Collective Flushing – a measure of nationalism

Benedict Anderson’s wonderful book on nationalism Imagined Communities introduced the idea of simultaneity. Print media, back in the day, especially in vernacular languages (i.e. not latin) enabled the reading of the same ideas in different places at the same time (i.e. the morning paper) for the first time. This, he stated, created unity and a form of distributed collective identity, a disparate community bound by ideas, in some cases forming a nation.

Eduardo Galeano, in his book Soccer in Sun and Shadow did the same as Anderson, in his case it is not through print media but instead soccer that community, a shared identity and a nation are created:

“All Uruguayan babies are born crying, ‘goal’,” the Uruguayan writer and soccer aficionado Eduardo Galeano said over coffee recently. Perhaps, that’s how a country of three million or so could have won two World Cups and two Olympic gold medals. It also helps explain the country’s level of despair after Uruguay’s dramatic World Cup elimination at the feet of the Australian Socceroos last November in a penalty shootout.


In Canada, some say it is Hockey. In my case, I would say, Olympic Hockey, as I do not pay attention to the sport at any other time, it is just not a part of my reality, it is not a marker of my identity. Yet, like millions of others, I demonstrated a sense of patriotism and participated in the national act of watching the Canada – US Gold Medal men’s Game.

And what does that have to do with data? Well, back to simultaneity – more so the measuring of it.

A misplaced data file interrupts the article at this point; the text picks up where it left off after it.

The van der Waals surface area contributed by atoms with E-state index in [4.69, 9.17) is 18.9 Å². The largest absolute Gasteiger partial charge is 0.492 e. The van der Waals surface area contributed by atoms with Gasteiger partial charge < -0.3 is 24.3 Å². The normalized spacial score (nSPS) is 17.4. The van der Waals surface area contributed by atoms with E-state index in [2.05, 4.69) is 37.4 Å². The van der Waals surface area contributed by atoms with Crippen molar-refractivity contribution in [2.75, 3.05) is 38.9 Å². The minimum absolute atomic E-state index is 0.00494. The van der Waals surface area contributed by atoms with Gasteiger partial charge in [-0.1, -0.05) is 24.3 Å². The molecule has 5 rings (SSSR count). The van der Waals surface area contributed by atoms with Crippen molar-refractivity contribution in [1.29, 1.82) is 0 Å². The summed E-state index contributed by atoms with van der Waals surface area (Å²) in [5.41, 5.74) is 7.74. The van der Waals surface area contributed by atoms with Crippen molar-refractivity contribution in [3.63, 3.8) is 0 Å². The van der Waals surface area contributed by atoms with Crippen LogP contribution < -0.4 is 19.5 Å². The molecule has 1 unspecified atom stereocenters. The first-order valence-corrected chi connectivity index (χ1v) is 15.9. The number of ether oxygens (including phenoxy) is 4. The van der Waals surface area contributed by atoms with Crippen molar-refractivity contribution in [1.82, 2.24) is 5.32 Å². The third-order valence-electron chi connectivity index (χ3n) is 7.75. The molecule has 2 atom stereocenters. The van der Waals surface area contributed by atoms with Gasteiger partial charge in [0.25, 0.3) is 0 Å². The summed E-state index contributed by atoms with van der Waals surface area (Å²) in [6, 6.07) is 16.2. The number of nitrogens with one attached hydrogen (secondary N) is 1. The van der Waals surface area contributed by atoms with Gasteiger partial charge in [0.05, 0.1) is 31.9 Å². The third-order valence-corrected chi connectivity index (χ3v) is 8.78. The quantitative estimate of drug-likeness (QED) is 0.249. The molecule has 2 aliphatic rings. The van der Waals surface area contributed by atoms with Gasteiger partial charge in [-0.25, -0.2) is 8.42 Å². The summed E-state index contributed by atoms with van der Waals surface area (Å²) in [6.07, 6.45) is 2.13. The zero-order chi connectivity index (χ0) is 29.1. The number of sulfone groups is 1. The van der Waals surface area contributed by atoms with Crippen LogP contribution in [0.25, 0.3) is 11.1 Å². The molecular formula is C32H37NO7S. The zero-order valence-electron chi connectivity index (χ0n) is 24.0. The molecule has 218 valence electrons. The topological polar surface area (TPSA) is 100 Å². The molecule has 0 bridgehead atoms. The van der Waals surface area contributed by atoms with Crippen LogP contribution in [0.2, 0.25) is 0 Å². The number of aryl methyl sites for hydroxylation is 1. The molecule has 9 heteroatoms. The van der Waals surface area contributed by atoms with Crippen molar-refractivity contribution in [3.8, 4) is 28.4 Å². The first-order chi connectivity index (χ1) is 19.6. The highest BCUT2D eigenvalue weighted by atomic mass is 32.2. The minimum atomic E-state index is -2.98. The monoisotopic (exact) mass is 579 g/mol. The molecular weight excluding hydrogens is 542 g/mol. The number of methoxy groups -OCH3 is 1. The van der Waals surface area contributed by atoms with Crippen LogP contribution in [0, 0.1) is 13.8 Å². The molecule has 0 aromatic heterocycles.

EPCOR, the water utility in Edmonton measured water consumption during the game, and as seen in the graph below.


The EPCOR spokesman Tim le Riche, explains:

“The chart does tell us that Edmonton hockey fans are pretty dedicated,”

Water use plummeted below normal right at the 1:30 p.m. faceoff time.

Usage held around 370 megalitres (ML) until the first intermission, when use skyrocketed to 450 ML within minutes.

There was less water used during the second period and even less in the third.

Use dropped to 320 ML near the end of the game, when the U.S. scored a tying goal at about 3:30 p.m., and again when Sidney Crosby scored the winning goal in overtime.

Usage skyrocketed to 460 ML immediately after the medal ceremony.

It’s assumed most of the spike is due to bathroom use, said le Riche, though it would also include water used in the kitchen and in bars.

Data analysis at its best!

Flowing Data: Canada: the country that pees together stays together
Pat’s Papers: What If Everybody in Canada Flushed At Once?
Edmonton Sun: EPCOR charts fan flushes
Smart Planet: Infographic: Water consumption in Edmonton, Canada during Olympic gold medal hockey game


  1. Kitty White’s avatar

    Great post, thanks. Where is your contact details though?

  2. Tracey’s avatar

    tlauriau at gmail dot com

Comments are now closed.